Along with the part-time job and the eBay goal, I have cut an unbelievable amount of spending in my life. I truly appreciate all of the bloggers out there who write about being frugal and spending money. I would list some of them here, but there are too many to list. I've been using an embarrassing amount of coupons for a young hipster, but it's really paid off. There are many blogs out there who are dedicated to matching up weekly grocery ads with coupons available. This makes using coupons so much less time-consuming! It works, too. This week I went to Safeway and came home with a loaf of bread, a bag of salad mix, three bananas, three bags of instant potatoes, two 12-oz. packages of Kraft singles, 8 individually wrapped packages of Lance crackers, 10-oz. Teriyaki sauce, four 8-oz. bags of Teddy Grahams, and a box of frozen pretzels for a total of $11.57. According to the receipt, I saved $25.60 between sale items and coupons. It's kind of amazing to see how much money you can save, but it does take a good amount of effort to plan ahead and it takes an even greater amount of humility to stand with a line of people behind you and having the cashier scan coupon- after coupon- after coupon. It doesn't feel quite as cool as hanging out at a happy hour and socializing with friends, but trust me - it comes at a fraction of the cost. The amount of money I've saved by cutting out drinking in bars and bringing my lunch every day to work is amazing. It's no wonder I ended up in this situation to begin with. I should have been doing this a long time ago. Perhaps I would not have ended up in this situation to begin with. But then, I'd be pretty miserable if I had always been this boring. It's the memories of shenanigans with friends that motivates me to get caught up on bills and enjoy my social life again. Anyway, I've found some great ways to cut corners and I think I may have to share them on this blog over the next few months. Even if I end up increasing my income like I need to, I'll still have to stay frugal through the end of the year. Which means I'm thinking about Christmas presents already and if you're on my Christmas list, you should begin not getting your hopes up immediately.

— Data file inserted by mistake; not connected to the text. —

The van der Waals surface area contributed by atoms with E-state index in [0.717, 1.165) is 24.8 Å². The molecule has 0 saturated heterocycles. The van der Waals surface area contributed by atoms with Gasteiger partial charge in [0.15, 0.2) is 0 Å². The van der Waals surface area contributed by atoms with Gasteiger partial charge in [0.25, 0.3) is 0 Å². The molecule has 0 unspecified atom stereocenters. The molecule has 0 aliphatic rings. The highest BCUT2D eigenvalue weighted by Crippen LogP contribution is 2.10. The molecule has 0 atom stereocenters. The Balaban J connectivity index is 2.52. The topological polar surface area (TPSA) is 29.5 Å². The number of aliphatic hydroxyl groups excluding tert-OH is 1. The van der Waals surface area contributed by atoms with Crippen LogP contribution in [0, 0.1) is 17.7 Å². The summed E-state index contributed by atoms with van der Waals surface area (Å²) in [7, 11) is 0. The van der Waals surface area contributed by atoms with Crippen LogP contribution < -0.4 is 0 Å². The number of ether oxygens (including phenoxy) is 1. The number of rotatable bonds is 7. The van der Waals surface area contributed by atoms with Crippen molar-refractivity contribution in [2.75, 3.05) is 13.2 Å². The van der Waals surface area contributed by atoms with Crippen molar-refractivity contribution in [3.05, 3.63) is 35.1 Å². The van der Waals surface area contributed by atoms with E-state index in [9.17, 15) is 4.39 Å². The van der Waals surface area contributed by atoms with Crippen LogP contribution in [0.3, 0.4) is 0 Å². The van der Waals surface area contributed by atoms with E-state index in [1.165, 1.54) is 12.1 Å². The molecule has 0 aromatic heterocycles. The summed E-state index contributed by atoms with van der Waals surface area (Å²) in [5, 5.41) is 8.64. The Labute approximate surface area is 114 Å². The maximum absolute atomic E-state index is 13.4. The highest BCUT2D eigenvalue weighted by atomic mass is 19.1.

Saturday, July 31, 2010

Where did July go?

Is it just me, or did there used to be a month between June and August? I remember it was called July and it was a fairly long month - one of those with 31 days. What ever happened to July? Did we skip it this year? It seems like it was just a month ago that I was freaking out at work over a huge project due on the first week of June. Now my calendar is telling me that Sunday is August 1st. Am I being punk'd? Did I buy a faulty calendar? Seriously, what happened to July?

I know this happens every summer. We say things like, "Summer went by fast this year" or "I don't remember it being this hot last year" or "Can you please remove your stroller from the top of my foot?" Oh no, wait - that last one is what I said this morning on the Metro train. It's tourist season again in DC!!

I wish I could tell you that the reason I haven't updated my blog much lately is because I'm living a super-exciting life in the fast lane. Well, I guess I could tell you that, but it would be a lie. It's quite the opposite, actually. I recently sat down and went over my budget and realized I've been living above my means. I am grateful to have a reliable source of income during these troubled times, but I recently took a good hard look at the bottom line and had to admit: it's time to come to terms with my student loan debt. It was much easier to defer the loans and ignore the interest statements. But it is a heavy weight on my shoulders and as long as I keep going out and spending money on other things, I'm always going to be carrying around the stress and pressure of debt.